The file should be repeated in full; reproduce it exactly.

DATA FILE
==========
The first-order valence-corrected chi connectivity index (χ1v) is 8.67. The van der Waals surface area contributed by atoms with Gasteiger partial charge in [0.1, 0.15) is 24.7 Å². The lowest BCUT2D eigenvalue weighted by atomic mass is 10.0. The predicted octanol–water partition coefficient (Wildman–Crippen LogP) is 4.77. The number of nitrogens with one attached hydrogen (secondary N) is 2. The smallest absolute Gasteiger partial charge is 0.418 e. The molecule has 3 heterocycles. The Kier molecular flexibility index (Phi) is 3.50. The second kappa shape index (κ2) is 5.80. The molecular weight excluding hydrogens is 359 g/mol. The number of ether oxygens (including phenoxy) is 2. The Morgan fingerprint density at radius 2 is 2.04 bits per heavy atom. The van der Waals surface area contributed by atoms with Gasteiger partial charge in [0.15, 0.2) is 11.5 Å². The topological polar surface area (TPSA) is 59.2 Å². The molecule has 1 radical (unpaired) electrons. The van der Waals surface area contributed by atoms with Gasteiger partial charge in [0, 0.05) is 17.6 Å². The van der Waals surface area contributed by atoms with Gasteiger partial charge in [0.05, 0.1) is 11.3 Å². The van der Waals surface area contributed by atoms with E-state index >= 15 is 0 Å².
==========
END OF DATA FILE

The first-order valence-corrected chi connectivity index (χ1v) is 8.67. The van der Waals surface area contributed by atoms with Gasteiger partial charge in [0.1, 0.15) is 24.7 Å². The lowest BCUT2D eigenvalue weighted by atomic mass is 10.0. The predicted octanol–water partition coefficient (Wildman–Crippen LogP) is 4.77. The number of nitrogens with one attached hydrogen (secondary N) is 2. The smallest absolute Gasteiger partial charge is 0.418 e. The molecule has 3 heterocycles. The Kier molecular flexibility index (Phi) is 3.50. The second kappa shape index (κ2) is 5.80. The molecular weight excluding hydrogens is 359 g/mol. The number of ether oxygens (including phenoxy) is 2. The Morgan fingerprint density at radius 2 is 2.04 bits per heavy atom. The van der Waals surface area contributed by atoms with Gasteiger partial charge in [0.15, 0.2) is 11.5 Å². The topological polar surface area (TPSA) is 59.2 Å². The molecule has 1 radical (unpaired) electrons. The van der Waals surface area contributed by atoms with Gasteiger partial charge in [0, 0.05) is 17.6 Å². The van der Waals surface area contributed by atoms with Gasteiger partial charge in [0.05, 0.1) is 11.3 Å². The van der Waals surface area contributed by atoms with E-state index >= 15 is 0 Å².